Who knew that the Twin Cities would become the veritable capital of ice cream? We've got more than our fair share of ice cream shops--including fresh, store-made treats in unique flavors rather than chain stores rescooping tired old flavors day in and day out. The only down side is that many ice cream shops close in the dead of winter, but fear not. Our list of 10 will give you plenty of options for this month, as well as some places to look forward to visiting in the spring.
10. Cone Brothers Ice Cream Cafe
The locally owned and operated ice cream café serves ice cream from the Chocolate Shoppe, made from creamery farms in Wisconsin and Iowa. Ice cream flavors include blueberry (or strawberry) cheesecake, Turtle (vanilla ice cream with chocolate and caramel fudge swirls and pecans), mint avalanche, peanut butter cup and more. Also available are "Dr. Smoothies" made from fresh fruit, in flavors ranging from acai to peach pear apricot to smooth line. Cone Brothers also serves hot dogs and chili dogs, so you don't have to eat your ice cream on an empty stomach.Cone Brothers closes for the winter, from mid-November through the end of March.
6633 Penn Ave S., Richfield;
612.455.0452; Cone Brothers website
Owner Eric Wold opened up the Neighborhood shop at a former Baskin-Robbins location in Edina and serves 44 flavors of ice cream (including three frozen yogurts and one fat-free, sugar-free option). Also available: clown cones, custom-made decorated ice cream cakes, coffee drinks, fruit smoothies, and pizza. Neighborhood Ice Cream Shoppe even hosts birthday parties in the back of the store. The ice cream shop serves Cedar Crest Dairy ice cream from Cedarburg, Wisconsin, from the retail location--and will sometimes even cart it to a local park to sell at kids' soccer games. Neighborhood Ice Cream Shoppe is open from April through late October.
6137 Kellogg Ave., Edina
8. Scoops Ice Cream & More
Don't want to choose between brands of ice cream? Scoops just might be what the doctor ordered. Located in Bloomington, Scoops serves ice cream and frozen yogurt from five creameries: Annie's Yogurt, Cass Clay, Cedarcrest, Edy's, Kemps, and Sebastian Joe's. In addition to its regular offerings (which include eccentric flavors such as angelica, basil, and Pavorotti [that's Sebastian Joe's caramel/banana/chocolate blend), Scoops also takes special requests. Frozen yogurt flavors alternate, but Scoops will have any two of the following: banana, caramel, raspberry pomegranate, root beer, strawberry, and yellow cake batter. Scoops is the recipient of a Reader's Choice award from MinnPost.com. They are only open for half the year (early April through early October).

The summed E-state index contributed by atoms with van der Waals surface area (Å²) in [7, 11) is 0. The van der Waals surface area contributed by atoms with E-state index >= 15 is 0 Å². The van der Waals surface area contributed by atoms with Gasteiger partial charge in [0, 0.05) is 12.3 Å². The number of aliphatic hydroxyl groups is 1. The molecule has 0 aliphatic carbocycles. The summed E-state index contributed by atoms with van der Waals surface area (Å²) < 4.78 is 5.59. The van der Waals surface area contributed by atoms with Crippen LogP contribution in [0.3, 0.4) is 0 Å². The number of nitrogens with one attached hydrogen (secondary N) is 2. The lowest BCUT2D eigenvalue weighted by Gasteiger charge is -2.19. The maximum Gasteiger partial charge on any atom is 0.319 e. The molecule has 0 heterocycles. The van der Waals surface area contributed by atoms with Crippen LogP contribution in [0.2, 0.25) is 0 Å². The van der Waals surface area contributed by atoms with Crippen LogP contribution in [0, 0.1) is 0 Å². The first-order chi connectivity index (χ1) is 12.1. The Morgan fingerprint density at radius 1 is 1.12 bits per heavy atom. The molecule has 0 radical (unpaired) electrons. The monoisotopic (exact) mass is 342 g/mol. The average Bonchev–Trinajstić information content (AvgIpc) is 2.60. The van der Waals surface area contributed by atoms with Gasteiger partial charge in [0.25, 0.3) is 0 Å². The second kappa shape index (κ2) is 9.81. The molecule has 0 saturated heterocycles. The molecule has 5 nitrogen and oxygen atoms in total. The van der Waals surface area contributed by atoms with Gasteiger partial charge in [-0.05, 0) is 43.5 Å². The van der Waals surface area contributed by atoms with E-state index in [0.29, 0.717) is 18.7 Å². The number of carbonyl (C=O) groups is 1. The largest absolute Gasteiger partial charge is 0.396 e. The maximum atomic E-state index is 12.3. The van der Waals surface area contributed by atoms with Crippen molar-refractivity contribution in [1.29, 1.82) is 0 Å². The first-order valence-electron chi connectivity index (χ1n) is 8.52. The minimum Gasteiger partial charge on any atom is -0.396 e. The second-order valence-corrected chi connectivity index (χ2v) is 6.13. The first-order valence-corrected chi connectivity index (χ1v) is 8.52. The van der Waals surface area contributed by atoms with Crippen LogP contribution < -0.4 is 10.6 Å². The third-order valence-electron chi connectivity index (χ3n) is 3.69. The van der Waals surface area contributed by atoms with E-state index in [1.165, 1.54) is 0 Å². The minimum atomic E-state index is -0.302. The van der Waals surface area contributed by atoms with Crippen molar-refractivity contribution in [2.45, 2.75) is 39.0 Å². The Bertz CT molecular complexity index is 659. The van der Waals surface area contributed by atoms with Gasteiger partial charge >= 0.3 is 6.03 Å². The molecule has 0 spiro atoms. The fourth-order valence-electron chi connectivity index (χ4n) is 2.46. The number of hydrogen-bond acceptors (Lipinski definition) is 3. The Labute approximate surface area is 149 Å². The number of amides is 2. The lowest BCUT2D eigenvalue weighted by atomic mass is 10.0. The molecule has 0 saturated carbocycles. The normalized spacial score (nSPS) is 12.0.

7700 W. Old Shakopee Rd., Bloomington
612.849.3909; Scoops website
7. Adele's Frozen Custard
It's not exactly ice cream, and it's not exactly the Twin Cities, but Adele's frozen custard stand is too good not to include. It's been described as a melding of frozen custard (complete with egg yolks, fresh ingredients, and a smooth, velvety texture) and soft-serve ice cream (with waffle cones, generous portions, and plenty of toppings.) Adele's has over 80 flavors of frozen custard but only makes a few each day. Check out the monthly "custard calendar" to see what's available when, or place a custom order if you want a gallon or more of your favorite flavor. Adele's also serves fat-free frozen yogurt daily, in addition to a selection of deli sandwiches and hot dogs. Just make sure it's open--the frozen custard shop closes for part of the winter.
Adele's Frozen Custard, 800 Excelsior Blvd., Excelsior
952.470.0035; Adele's website
6. Edina Creamery
There's a reason Gourmet Magazine called Edina Creamery the best ice cream in America--the homemade ice cream is fresh, creamy, and sweet. There are about 50 flavors offered in the Edina parlor, including caramel cookie praline, blueberry cheesecake, amaretto chocolate cherry, cinnamon, and a new flavor for the adventurous, Durian ice cream. The Edina Creamery also offers raspberry and strawberry sorbet (and raspberry sherbert) for calorie-counting ice cream eaters, and a couple caffeinated options: Espresso Love and Toffee Coffee. Order larger quantities of your favorite flavors a week in advance--and remember, they're closed Monday through Wednesday.
Edina Creamery, 5055 France Ave. S., Minneapolis
612.920.2169; Edina Creamery website
This tiny ice cream shop on Chicago Avenue is all about natural ingredients, including organic nonhomogenized cream and milk right from Crystal Ball farm in Osceola, Wisconsin. And that's not all--the creamery makes sure fruit used in its ice cream (strawberries, rhubarb, raspberries, and blueberries) is harvested during their peak time and frozen, and that its vanilla and coffee are fair trade. Plus it makes its own caramel and butterscotch sauces.